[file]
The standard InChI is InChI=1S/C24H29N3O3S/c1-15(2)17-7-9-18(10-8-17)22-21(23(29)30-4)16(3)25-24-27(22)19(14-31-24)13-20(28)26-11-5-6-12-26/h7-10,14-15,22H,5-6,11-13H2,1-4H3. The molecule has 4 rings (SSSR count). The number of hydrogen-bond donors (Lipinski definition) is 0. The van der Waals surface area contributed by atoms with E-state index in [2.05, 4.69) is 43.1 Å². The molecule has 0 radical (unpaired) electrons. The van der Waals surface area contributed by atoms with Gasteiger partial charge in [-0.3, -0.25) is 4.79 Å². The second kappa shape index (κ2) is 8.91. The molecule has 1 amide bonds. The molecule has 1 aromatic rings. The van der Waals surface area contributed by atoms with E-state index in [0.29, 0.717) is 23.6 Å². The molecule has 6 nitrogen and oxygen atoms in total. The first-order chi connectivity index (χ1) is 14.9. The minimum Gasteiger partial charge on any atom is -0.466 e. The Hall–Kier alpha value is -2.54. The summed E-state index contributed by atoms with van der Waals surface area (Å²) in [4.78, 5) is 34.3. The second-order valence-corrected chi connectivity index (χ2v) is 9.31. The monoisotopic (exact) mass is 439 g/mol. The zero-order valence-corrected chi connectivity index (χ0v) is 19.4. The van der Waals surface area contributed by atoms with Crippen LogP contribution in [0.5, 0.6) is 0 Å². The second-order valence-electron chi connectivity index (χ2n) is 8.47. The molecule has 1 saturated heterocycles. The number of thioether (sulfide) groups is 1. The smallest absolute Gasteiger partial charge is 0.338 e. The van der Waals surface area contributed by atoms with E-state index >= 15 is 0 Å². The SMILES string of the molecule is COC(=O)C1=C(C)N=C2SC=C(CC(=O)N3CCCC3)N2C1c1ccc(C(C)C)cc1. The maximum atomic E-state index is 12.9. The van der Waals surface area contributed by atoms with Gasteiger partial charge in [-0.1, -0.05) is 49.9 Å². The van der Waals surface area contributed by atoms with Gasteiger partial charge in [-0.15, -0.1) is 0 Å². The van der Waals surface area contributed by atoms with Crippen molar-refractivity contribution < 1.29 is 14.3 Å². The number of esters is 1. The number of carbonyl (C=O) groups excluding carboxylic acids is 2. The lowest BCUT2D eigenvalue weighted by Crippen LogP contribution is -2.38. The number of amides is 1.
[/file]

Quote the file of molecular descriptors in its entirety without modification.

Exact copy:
The standard InChI is InChI=1S/C24H29N3O3S/c1-15(2)17-7-9-18(10-8-17)22-21(23(29)30-4)16(3)25-24-27(22)19(14-31-24)13-20(28)26-11-5-6-12-26/h7-10,14-15,22H,5-6,11-13H2,1-4H3. The molecule has 4 rings (SSSR count). The number of hydrogen-bond donors (Lipinski definition) is 0. The van der Waals surface area contributed by atoms with E-state index in [2.05, 4.69) is 43.1 Å². The molecule has 0 radical (unpaired) electrons. The van der Waals surface area contributed by atoms with Gasteiger partial charge in [-0.3, -0.25) is 4.79 Å². The second kappa shape index (κ2) is 8.91. The molecule has 1 amide bonds. The molecule has 1 aromatic rings. The van der Waals surface area contributed by atoms with E-state index in [0.29, 0.717) is 23.6 Å². The molecule has 6 nitrogen and oxygen atoms in total. The first-order chi connectivity index (χ1) is 14.9. The minimum Gasteiger partial charge on any atom is -0.466 e. The Hall–Kier alpha value is -2.54. The summed E-state index contributed by atoms with van der Waals surface area (Å²) in [4.78, 5) is 34.3. The second-order valence-corrected chi connectivity index (χ2v) is 9.31. The monoisotopic (exact) mass is 439 g/mol. The zero-order valence-corrected chi connectivity index (χ0v) is 19.4. The van der Waals surface area contributed by atoms with Crippen LogP contribution in [0.5, 0.6) is 0 Å². The second-order valence-electron chi connectivity index (χ2n) is 8.47. The molecule has 1 saturated heterocycles. The number of thioether (sulfide) groups is 1. The smallest absolute Gasteiger partial charge is 0.338 e. The van der Waals surface area contributed by atoms with E-state index >= 15 is 0 Å². The SMILES string of the molecule is COC(=O)C1=C(C)N=C2SC=C(CC(=O)N3CCCC3)N2C1c1ccc(C(C)C)cc1. The maximum atomic E-state index is 12.9. The van der Waals surface area contributed by atoms with Gasteiger partial charge in [-0.1, -0.05) is 49.9 Å². The van der Waals surface area contributed by atoms with Gasteiger partial charge in [-0.15, -0.1) is 0 Å². The van der Waals surface area contributed by atoms with Crippen molar-refractivity contribution < 1.29 is 14.3 Å². The number of esters is 1. The number of carbonyl (C=O) groups excluding carboxylic acids is 2. The lowest BCUT2D eigenvalue weighted by Crippen LogP contribution is -2.38. The number of amides is 1.